Kunal Deshmukh’s Shiddat opens with a wedding reception where the groom Gautam (Mohit Raina) talks about Rooh Maska, an heirloom ring that guides a lover to his dreamgirl. He gives it to his wife Ira (Diana Penty) and tells her that he would have found her in any corner of the world. She is his kismat—his destiny. A wedding crasher Joginder, also known as Jaggi (Sunny Kaushal), gets so inspired by the speech that he risks his life to find the love of his life Kartika (Radhika Madan). He takes the journey across the land, the sea, and the air and makes every effort possible to be with her.
Shiddat is, essentially, about how far someone can travel for love. It is about the distance that one has to travel to find their love. Jaggi is detained in France while trying to sneak in a truck to England. The Indian government officer assigned to identify him turns out to be Gautam. Jaggi has a habit of coming uninvited to places, remarks Gautam. Jaggi tells him that the words that he had spoken at his own wedding became his talisman in life to find Kartika. His visa application to England was rejected, and he had no other option but to take the illegal route. He then adds, “Ek hi haath ki toh doori hai.” In a beautiful moment, he puts his hand on the map of the world, covering the distance between India and England. The physical distance does not matter to Jaggi. A distance of six thousand kilometers is equivalent to the distance between the fingers of his hand. And, he will make every effort to cross that distance, even if it means risking his life in the process. Moments later, Gautam drives Jaggi to his home. On the way, they see the English Channel. “Paaji, woh wahaan kya hai,” asks Jaggi. “Darya hai, aur kya,” replies Gautam. Across the darya lay the town of Dover in England. A fascinated Jaggi gets down from the car and measures the distance across the sea with his thumb, like the earlier moment where he used his hand. “Angoothe ki doori bachi hai,” he says. It’s just a thumb’s distance away now for him. Twenty miles in the sea are nothing for him, again underscoring that physical distance for him is never insurmountable. Later in the film, Jaggi invokes the legend of Sohni-Mahiwal where Sohni goes swimming across Chenab every night to meet her lover Mahiwal. Jaggi will also try to swim across the English Channel to meet Kartika.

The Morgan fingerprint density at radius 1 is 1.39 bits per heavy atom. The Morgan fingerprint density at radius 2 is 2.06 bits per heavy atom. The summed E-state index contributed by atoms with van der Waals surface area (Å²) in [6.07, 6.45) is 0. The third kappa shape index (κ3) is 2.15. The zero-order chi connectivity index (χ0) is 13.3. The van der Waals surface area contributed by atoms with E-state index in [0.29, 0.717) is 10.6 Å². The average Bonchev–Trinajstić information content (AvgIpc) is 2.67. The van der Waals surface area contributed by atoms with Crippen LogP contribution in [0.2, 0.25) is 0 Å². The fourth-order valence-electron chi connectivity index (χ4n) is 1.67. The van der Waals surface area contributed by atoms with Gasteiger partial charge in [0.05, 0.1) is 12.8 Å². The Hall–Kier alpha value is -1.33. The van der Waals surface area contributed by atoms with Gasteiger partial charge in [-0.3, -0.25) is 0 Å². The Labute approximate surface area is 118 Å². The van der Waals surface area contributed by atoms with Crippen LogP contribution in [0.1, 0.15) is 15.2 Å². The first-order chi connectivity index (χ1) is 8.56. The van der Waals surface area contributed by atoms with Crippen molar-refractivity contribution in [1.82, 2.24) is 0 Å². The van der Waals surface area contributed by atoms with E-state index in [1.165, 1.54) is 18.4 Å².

At the other end lies Kartika. She, too, has to cover the distance, but it is the emotional distance from her mind to her heart. She needs to make up her mind and cancel her wedding. She needs to decide if she wants to live a life for her family or a life of her own. She needs to choose if she is a realist or a romantic. For her, walking the final ten steps are as hard as Jaggi’s 10,000 steps.